Rolleicord V is quite easy to find in good condition. They weren't often banged around by pros but were well handled by keen amateur photographers. The Xenar lens performs beautifully. I've had and used Autocord, 124G, Rollei 3.5 w. Planar and some other TLR cameras but I've always liked the Xenar as the top lens. Rolleicord usually needs a brighter view screen. There are several alternatives around from $30 to $150.
Thank you for all your replies.
I am watching several auctions to get the idea on the prices of the models involved and can already see that Autocord in a good condition will easily cost as Rolleicord Va or Rolleiflex T. Rolleicord Vb sells for even more (collectors, or are these really so good?).
Concerning the Autocord and its focusing lever - if it is broken - is it hard to have a replacement made? Who would do such a job in Europe? I would not discard a camera because of one weak part it it can be replaced under reasonable conditions.
It was mentioned that the screen of the Rolleicord is darker - is it the screen itself, or the fact that the viewing lens is actually f/3.2 and not f/2.8 (about a half a stop difference). I do consider the Rolleicord, but if it costs as much as the T, but has darker screen and misses the "cool" film advance and automatic shutter cocking ... than I am not so sure. The weight difference agains the T is only about 100g and the reliability point is hard to quantify (but real - I do trust experienced repairmen)
How is the screen in Autocord compared to T or Rolleicords?
I am checking also the "top" models - E and F in 2.8 and 3.5, but there the price starts about 600+ €.
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Matus, the slower viewing lens of the Rolleicords can be a disadvantage. (I believe they are f3.5?) The Autocord's viewing lens is f3.2, as I recall. I have found the Yashicamats are the best -- f2.8 and very bright, better than either of the others. I have never used a T so I can't compare that one. It's probably worth considering a replacement focusing screen if you decide to get a Rolleicord (the V is the one I'd recommend).
If you have had a good experience with the T you used to have, then that is important to consider. But what you have heard about their reliability agrees with what I have heard from repairmen as well.
The Autocord does indeed have a fine lens, but the Xenar on the Rolleicord is fully its equal, and I think the Yashinon is just about as good. So really the optics of all three are comparable.
I have two alternatives for you to consider, both really most similar to the Rolleicords. The Ricoh Diacord G has a wonderful lens, and a really useful dual focusing lever system (you can use either hand) that's a lot better than the single lever on the Autocord (and not a weak point, like the Autocord's). It's knob wind, like the Rolleicord. The other camera to consider is a later model Yashica D, which has the same Yashinon lens as the Yashicamat but is a knob wind camera. A big plus is that it has an f2.8 viewing lens.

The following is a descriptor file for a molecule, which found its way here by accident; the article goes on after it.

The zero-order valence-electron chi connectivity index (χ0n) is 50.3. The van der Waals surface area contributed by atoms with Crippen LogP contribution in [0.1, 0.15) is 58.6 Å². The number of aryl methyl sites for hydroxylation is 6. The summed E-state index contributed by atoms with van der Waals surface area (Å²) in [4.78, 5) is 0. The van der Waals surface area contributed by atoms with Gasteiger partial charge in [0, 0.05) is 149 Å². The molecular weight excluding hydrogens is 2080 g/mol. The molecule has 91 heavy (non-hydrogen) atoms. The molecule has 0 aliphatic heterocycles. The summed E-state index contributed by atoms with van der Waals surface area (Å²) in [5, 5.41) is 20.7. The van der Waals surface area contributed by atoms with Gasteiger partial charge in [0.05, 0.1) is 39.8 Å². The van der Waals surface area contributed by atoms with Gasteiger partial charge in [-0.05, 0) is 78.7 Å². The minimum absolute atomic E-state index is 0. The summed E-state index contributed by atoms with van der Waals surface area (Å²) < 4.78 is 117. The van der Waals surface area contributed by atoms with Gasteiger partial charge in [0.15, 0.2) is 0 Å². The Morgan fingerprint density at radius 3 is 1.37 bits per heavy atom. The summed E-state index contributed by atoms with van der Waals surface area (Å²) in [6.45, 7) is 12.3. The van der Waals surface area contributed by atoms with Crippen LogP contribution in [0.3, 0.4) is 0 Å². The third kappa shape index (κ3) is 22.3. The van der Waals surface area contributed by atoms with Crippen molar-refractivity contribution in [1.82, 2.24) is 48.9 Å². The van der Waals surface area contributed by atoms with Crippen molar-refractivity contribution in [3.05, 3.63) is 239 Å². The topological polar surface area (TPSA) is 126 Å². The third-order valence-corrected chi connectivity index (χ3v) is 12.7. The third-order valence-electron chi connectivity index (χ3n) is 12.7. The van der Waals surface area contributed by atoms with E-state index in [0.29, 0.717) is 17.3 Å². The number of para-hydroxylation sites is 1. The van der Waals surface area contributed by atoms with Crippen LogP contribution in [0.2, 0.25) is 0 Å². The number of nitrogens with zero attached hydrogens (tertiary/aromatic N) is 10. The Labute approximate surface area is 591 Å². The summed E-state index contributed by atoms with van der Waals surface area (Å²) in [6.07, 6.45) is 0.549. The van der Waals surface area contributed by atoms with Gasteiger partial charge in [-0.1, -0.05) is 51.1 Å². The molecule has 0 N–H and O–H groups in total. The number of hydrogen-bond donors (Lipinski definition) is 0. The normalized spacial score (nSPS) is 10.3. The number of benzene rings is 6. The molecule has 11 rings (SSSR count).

Neither the Diacord nor the D has a built in meter. One drawback of them both is that, unlike the other cameras, neither has double exposure prevention. I don't know how easily available these are in Germany, but they're worth looking for.
Just to add another choice, you might consider the top-of-the-line Ricoh TLR, the Ricohmatic 225. Think of it as a Diacord with automat features, double exposure prevention and built-in meter. Its lens is in the same lofty category as the Autocord Rokkor (my preference), Rolleicord JSK Xenar and Yashica Mat Yashinon, all 4-glass Tessar types. It's a step up from the Diacords in that it has faster lever-style film advance with automatic shutter cocking, ala Rolleiflex, and adopts the arguably superior top-to-bottom film feed path used by the Autocord (where the film path goes around the bend post-exposure, not pre-exposure, thus allowing better flatness -- supposedly). The dual-lever focusing enables focusing with either hand, and the levers are robust stainless steel as opposed to the pot-metal single-lever of the Autocord (which is fragile but replaceable with a sturdier remake, and often is -- Karl Bryan in the U.S. who provides international service, can do this; methinks Will van Manen on your side of the pond can do this too). The Ricohmatic 225 and the Minolta Autocord are my own personal top choices in the category of cheaper-than-but-almost-comparable-to Rolleiflex TLRs, but I agree with Nick that a late Yashica-D with Yashinon taking lens and 2.8 viewing lens is a good alternative. It's a great value-for-money proposition. My only quibble is that except for the 124g, the Yashica TLRs lack internal film chamber baffling and hence are more susceptible to flare from internal light scattering. The advanced Ricohs and Autocords have rather good internal film chamber baffling, as do the later Rolleicords such as the V. The V (not Va or Vb) is my choice among the 'Cords, because it's relatively cheap and easy to find and is the last and best of the right-hand focus knob models, which personally I find best for handling.